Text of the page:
The global health crisis forced organizations to adopt remote work policies in short order, and many are finding there are benefits to letting employees work from home. Several big-name companies—particularly in the tech space—have said they will allow these setups to continue even after the pandemic has subsided. But will this lead to a world where all work is decentralized and offices are a thing of the past? Not necessarily. Many experts are arguing that this exodus is only temporary and that tech giants and startups alike will still need to set up shop in large cities; innovation depends on it. Disruptive organizations need to be part of diverse communities, not only in terms of demographics but in terms of ideas. While productivity can be maintained using telecommunications tools, breakthrough innovations are less likely to occur when people only connect and communicate digitally. At our cores, humans are social creatures, and being distant from one another is isolating and draining. Workplace collaboration is crucial for success, and relationship-building and mentorship require some level of face-to-face interaction. While remote work will certainly be more prevalent in the post-COVID-19 word, we can't entirely phase out traditional work.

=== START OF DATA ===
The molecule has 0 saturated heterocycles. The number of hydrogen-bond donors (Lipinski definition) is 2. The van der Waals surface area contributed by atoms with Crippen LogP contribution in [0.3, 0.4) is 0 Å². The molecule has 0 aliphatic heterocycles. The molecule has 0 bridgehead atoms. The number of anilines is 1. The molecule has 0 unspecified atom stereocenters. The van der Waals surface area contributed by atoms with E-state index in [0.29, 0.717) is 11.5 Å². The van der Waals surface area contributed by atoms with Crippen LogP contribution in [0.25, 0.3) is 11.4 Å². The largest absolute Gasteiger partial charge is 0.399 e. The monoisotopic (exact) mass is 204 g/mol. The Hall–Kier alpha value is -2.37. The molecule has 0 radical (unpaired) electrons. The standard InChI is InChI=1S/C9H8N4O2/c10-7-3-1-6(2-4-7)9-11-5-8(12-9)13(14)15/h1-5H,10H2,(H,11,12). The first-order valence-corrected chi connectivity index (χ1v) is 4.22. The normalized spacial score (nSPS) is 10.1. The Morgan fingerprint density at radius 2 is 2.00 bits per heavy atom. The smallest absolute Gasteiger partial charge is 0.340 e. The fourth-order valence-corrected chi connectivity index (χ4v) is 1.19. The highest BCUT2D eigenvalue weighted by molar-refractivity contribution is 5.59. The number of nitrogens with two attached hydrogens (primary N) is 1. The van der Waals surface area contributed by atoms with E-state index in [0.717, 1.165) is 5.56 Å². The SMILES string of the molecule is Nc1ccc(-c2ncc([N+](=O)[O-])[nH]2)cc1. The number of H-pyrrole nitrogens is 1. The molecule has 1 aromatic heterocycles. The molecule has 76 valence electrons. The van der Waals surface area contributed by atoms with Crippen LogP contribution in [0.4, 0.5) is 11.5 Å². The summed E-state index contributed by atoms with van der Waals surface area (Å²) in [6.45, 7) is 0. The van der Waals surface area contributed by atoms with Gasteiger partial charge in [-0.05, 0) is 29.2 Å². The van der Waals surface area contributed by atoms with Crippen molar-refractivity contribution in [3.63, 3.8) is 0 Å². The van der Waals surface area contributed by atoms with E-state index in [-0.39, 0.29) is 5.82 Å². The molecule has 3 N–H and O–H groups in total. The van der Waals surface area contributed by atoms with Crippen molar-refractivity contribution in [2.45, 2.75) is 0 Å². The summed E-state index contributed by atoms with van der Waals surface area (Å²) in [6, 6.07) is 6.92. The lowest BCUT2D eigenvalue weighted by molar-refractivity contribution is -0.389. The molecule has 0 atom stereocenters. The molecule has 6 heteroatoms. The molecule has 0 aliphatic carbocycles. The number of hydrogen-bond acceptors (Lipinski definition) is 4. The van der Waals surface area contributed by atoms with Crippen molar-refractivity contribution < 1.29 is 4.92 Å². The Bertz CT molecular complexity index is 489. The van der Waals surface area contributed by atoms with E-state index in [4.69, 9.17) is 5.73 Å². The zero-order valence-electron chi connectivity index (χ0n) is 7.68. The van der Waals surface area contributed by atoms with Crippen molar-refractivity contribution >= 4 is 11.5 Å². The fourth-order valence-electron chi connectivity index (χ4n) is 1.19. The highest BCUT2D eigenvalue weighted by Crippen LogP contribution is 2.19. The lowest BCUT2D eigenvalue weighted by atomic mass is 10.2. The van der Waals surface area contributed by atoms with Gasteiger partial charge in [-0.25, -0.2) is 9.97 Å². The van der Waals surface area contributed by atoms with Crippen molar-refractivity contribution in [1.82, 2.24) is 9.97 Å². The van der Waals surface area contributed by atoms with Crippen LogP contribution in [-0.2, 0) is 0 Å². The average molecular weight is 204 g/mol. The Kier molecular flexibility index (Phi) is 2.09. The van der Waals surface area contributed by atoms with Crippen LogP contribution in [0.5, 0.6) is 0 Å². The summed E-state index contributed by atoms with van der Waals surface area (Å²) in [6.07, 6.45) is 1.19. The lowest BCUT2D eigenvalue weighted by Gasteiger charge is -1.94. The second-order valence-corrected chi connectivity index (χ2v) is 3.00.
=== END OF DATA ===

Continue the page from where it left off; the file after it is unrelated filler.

Will Post-Pandemic Remote Work Kill the Traditional Office?